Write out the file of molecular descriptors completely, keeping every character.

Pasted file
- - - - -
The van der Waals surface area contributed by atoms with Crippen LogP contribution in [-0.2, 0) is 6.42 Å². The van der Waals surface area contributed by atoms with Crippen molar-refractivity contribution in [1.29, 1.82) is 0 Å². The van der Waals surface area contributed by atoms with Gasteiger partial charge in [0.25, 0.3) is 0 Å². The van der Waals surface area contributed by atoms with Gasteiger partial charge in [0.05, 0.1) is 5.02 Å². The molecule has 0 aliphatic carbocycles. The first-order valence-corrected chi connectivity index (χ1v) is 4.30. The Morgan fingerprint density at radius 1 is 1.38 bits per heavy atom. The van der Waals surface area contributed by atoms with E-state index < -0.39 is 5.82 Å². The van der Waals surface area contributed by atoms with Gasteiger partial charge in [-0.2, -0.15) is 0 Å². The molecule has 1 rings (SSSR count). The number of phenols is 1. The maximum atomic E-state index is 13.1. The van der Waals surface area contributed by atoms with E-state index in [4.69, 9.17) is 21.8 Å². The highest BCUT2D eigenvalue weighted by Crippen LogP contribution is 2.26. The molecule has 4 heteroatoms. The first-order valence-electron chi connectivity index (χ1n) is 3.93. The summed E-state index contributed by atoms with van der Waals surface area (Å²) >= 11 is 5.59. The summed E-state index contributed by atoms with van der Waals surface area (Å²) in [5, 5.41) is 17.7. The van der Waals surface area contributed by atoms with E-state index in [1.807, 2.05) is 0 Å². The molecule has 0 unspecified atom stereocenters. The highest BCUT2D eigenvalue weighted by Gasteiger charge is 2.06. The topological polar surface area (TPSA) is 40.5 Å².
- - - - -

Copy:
The van der Waals surface area contributed by atoms with Crippen LogP contribution in [-0.2, 0) is 6.42 Å². The van der Waals surface area contributed by atoms with Crippen molar-refractivity contribution in [1.29, 1.82) is 0 Å². The van der Waals surface area contributed by atoms with Gasteiger partial charge in [0.25, 0.3) is 0 Å². The van der Waals surface area contributed by atoms with Gasteiger partial charge in [0.05, 0.1) is 5.02 Å². The molecule has 0 aliphatic carbocycles. The first-order valence-corrected chi connectivity index (χ1v) is 4.30. The Morgan fingerprint density at radius 1 is 1.38 bits per heavy atom. The van der Waals surface area contributed by atoms with E-state index < -0.39 is 5.82 Å². The van der Waals surface area contributed by atoms with Gasteiger partial charge in [-0.2, -0.15) is 0 Å². The molecule has 1 rings (SSSR count). The number of phenols is 1. The maximum atomic E-state index is 13.1. The van der Waals surface area contributed by atoms with E-state index in [4.69, 9.17) is 21.8 Å². The highest BCUT2D eigenvalue weighted by Crippen LogP contribution is 2.26. The molecule has 4 heteroatoms. The first-order valence-electron chi connectivity index (χ1n) is 3.93. The summed E-state index contributed by atoms with van der Waals surface area (Å²) >= 11 is 5.59. The summed E-state index contributed by atoms with van der Waals surface area (Å²) in [5, 5.41) is 17.7. The van der Waals surface area contributed by atoms with E-state index in [1.807, 2.05) is 0 Å². The molecule has 0 unspecified atom stereocenters. The highest BCUT2D eigenvalue weighted by Gasteiger charge is 2.06. The topological polar surface area (TPSA) is 40.5 Å².